Over the last couple of weeks, I have been watching the Olympics when I have a little free time. I absolutely loved the opening ceremony: literature and caring for children—what could be more significant? I’ve seen the athletes’ stories unfold as the commentators tell the audience about the struggles and challenges that many athletes have overcome to make it to the Olympics. I’ve waited for the starting gun, imagining myself on the blocks—I’m sure I’d jump the gun, my impatience palpable as I try to hold back. And then I have watched the competition unfold, one human striving for excellence pitted against another human also striving for excellence.
As enticed as I have been by the spectacle, I had to take a step back and wonder: Why? I mean, clearly I have nothing real invested in who wins the gold for diving or the silver in the high jump; as they say, “I have no skin in the game.” I haven’t spent hours in training or sacrificed time with family and friends or invested my life savings in gym memberships. Yet I find myself cheering for the winner and commiserating with the underdog. I watch the movement, precision and focus and the agony and triumph on the athletes’ faces with real empathy. I love the human drama. Why is that?
After thinking about it, I decided that what the Olympics show us is the pinnacle of human achievement. With basically the same biological factors as anybody else, these Olympic athletes surpass what an average person can do. They strive for the height of athletic perfection. As human beings, we are all elevated by the achievement; we share in the human moment. We see the possibilities, even if we ourselves will not reach them.
Most of us strive for excellence in some area where we feel we are endowed with talent. While it might be athletics, it can also be music or writing or needlepoint or volunteerism. For most of us, though, our area of excellence is not in the realm of world competition, television, lights, opening ceremonies and medals. We work because we feel value in what we do and we appreciate the beauty of what we create. The intrinsic rewards and feeling of self worth keep us working to attain higher and higher achievement in our fields. But every time we improve, every time we produce something wonderful, every time we move to the next level, we place another gold coin in the treasure chest of human accomplishment.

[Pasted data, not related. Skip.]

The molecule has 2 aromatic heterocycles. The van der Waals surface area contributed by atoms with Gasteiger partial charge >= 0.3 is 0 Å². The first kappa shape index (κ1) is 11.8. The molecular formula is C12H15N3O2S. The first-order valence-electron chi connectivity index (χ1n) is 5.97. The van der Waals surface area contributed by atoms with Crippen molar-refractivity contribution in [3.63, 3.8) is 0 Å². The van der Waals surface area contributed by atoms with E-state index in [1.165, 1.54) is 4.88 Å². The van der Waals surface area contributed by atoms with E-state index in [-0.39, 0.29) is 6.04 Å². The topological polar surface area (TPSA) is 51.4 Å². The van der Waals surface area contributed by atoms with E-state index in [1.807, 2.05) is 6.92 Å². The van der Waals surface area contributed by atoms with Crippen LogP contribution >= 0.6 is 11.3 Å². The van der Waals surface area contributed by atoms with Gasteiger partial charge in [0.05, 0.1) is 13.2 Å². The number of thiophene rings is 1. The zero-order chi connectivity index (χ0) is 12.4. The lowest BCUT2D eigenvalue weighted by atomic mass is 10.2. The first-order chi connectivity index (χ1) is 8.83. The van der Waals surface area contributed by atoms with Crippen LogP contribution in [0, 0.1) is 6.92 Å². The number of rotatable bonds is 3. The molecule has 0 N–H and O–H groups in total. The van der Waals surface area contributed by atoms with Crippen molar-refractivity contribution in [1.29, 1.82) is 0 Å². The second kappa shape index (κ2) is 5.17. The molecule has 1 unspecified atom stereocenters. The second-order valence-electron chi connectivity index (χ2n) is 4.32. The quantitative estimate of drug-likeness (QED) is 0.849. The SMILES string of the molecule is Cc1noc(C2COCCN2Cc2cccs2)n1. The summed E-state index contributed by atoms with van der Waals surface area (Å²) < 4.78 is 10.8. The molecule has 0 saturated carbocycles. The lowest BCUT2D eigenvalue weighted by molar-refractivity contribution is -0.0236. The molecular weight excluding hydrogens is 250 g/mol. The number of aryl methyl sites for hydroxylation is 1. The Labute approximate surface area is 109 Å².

I feel the same triumph for an accomplished writer when I read his or her work as I do for an accomplished athlete. It’s easy to perceive the human race as bright and radiant after reading The Bean Trees, or Love Medicine or The Hitchhiker’s Guide to the Galaxy. When I read a student’s paper that shows real insight and knowledge, my faith in humanity is renewed. When I see members of my writers’ group pursuing the perfect sentence or the clear expression of a concept, I know the world is a good place. It helps me overcome my impatience with the human race.
Here’s to trying to be better and better still!